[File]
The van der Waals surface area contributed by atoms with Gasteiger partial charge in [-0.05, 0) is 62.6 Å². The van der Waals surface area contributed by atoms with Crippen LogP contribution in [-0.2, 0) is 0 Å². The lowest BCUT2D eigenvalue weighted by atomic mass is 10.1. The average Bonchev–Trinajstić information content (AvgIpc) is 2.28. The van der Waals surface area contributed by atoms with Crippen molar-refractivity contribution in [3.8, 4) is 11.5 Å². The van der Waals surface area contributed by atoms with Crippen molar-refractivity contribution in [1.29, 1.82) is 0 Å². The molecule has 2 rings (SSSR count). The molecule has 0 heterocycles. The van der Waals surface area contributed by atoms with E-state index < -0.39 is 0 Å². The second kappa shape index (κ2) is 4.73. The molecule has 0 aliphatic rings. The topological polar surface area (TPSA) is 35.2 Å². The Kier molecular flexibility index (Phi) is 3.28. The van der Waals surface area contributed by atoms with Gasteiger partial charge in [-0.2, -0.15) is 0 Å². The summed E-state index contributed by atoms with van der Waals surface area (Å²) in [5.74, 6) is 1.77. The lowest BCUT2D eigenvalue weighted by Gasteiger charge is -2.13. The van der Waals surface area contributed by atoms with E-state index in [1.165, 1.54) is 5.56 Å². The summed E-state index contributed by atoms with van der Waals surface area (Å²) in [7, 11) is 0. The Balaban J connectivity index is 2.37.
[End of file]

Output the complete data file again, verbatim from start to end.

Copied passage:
The van der Waals surface area contributed by atoms with Gasteiger partial charge in [-0.05, 0) is 62.6 Å². The van der Waals surface area contributed by atoms with Crippen LogP contribution in [-0.2, 0) is 0 Å². The lowest BCUT2D eigenvalue weighted by atomic mass is 10.1. The average Bonchev–Trinajstić information content (AvgIpc) is 2.28. The van der Waals surface area contributed by atoms with Crippen molar-refractivity contribution in [3.8, 4) is 11.5 Å². The van der Waals surface area contributed by atoms with Crippen molar-refractivity contribution in [1.29, 1.82) is 0 Å². The molecule has 2 rings (SSSR count). The molecule has 0 heterocycles. The van der Waals surface area contributed by atoms with E-state index < -0.39 is 0 Å². The second kappa shape index (κ2) is 4.73. The molecule has 0 aliphatic rings. The topological polar surface area (TPSA) is 35.2 Å². The Kier molecular flexibility index (Phi) is 3.28. The van der Waals surface area contributed by atoms with Gasteiger partial charge in [-0.2, -0.15) is 0 Å². The summed E-state index contributed by atoms with van der Waals surface area (Å²) in [5.74, 6) is 1.77. The lowest BCUT2D eigenvalue weighted by Gasteiger charge is -2.13. The van der Waals surface area contributed by atoms with E-state index in [1.165, 1.54) is 5.56 Å². The summed E-state index contributed by atoms with van der Waals surface area (Å²) in [7, 11) is 0. The Balaban J connectivity index is 2.37.